The five year survival rate for lung cancer is ~20% despite improved screening methods and advances in treatment. Tumor metastasis is one of the major causes of death in cancer patients. Besides the dysregulated signaling in tumor cells, the survival of dislodged circulating tumors from detachment-induced apoptosis (anoikis) and immune attack in the blood depends on a crosstalk between the tumor and support cells in the tumor microenvironment, including blood platelets. Lung cancer patients with high platelet count are often associated with worst survival and a lower efficacy towards chemotherapeutic agents. Although platelets are a determinant in tumor metastasis, current anti-platelet therapy (aspirin and clopidogrel) with an established role in cardiovascular disease, has challenges when deployed for the management of cancer. Therefore, new approaches to better understand the platelet-cancer crosstalk is needed to identify novel platelet targets. Interestingly, platelets from cancer subjects have quantitative changes in the proteome. It is currently unknown if the cancer-induced changes in platelet protein(s) merely serve as a biomarker(s) or promote disease progression. This critical unanswered problem in the field has the potential to provide new insights into disease mechanisms that are influenced by platelets. Recent studies suggest a role for the catalytic subunit of protein phosphatase 1 (PP1c) in the platelet-cancer crosstalk. Our preliminary studies revealed that the platelets isolated from human lung cancer patients and mice with experimental lung cancer show increased PP1c? protein compared to the non-cancer controls. Importantly, conditional deletion of PP1c? in platelets showed reduced tumor burden in an experimental model of lung cancer metastasis. Our overarching hypothesis is that platelet PP1c? facilitates lung cancer metastasis by reducing detachment-induced apoptosis (anoikis) and/or promoting an immunosuppressive milieu. This proposal will determine how platelet PP1c? promotes lung cancer metastasis using novel mice models and investigators with expertise in platelet phosphatases, cancer biology, platelet-cancer cross talk and immunology of lung cancer.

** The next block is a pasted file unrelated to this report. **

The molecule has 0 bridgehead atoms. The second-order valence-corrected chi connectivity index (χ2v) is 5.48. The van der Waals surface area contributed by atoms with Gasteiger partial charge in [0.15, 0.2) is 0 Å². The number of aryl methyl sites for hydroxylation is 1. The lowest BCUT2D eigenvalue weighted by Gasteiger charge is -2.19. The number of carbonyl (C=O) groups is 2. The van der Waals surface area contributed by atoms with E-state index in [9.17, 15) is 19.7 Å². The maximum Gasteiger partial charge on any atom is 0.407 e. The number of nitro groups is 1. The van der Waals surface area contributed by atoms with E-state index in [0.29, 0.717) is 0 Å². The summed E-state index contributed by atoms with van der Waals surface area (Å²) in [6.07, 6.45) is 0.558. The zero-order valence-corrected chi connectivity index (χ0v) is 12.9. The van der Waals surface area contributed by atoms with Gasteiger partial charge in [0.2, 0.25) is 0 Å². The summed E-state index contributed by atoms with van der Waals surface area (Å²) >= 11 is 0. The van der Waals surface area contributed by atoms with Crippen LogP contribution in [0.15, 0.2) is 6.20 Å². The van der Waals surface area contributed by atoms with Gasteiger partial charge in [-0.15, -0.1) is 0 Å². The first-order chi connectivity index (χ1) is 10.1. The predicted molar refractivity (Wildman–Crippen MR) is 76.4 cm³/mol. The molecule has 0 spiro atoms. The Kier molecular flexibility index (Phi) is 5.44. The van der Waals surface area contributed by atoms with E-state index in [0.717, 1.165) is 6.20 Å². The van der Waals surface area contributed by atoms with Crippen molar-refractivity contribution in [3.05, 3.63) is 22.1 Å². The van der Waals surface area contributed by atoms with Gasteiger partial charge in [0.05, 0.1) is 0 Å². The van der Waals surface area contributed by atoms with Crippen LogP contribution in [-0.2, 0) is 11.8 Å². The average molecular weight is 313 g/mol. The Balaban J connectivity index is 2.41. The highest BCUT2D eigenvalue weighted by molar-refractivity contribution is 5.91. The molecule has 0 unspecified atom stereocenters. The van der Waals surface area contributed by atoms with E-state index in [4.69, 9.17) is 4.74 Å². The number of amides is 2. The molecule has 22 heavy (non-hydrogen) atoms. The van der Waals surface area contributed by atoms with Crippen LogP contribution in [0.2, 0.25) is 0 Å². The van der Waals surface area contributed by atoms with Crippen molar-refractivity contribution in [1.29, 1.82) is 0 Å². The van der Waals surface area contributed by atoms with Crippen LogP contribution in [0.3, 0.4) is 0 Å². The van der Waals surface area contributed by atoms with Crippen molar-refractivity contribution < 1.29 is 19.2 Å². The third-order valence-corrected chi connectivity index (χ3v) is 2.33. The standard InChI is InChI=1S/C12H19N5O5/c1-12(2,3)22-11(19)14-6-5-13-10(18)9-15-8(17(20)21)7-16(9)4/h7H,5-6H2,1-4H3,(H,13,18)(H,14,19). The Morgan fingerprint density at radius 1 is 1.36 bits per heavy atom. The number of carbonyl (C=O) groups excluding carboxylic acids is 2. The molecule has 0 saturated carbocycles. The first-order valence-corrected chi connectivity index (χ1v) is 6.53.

In Aim 1, we will investigate the role of platelet PP1c? in lung cancer survival and metastasis.
Aim 2 will determine the role of platelet PP1c? on immune responses to lung cancer. This work could lead to studies wherein simultaneous blockade of platelet/extracellular PP1c? along with immune check points may provide exclusive opportunities to optimize cancer immunotherapy.
. The survival of lung cancer patients is low if their blood platelets counts are high. Our study observed increased level of phosphatase in platelets from human and mice with cancer. We will test if disrupting phosphatase in platelets or in the extracellular environment reduces the spread of lung cancer.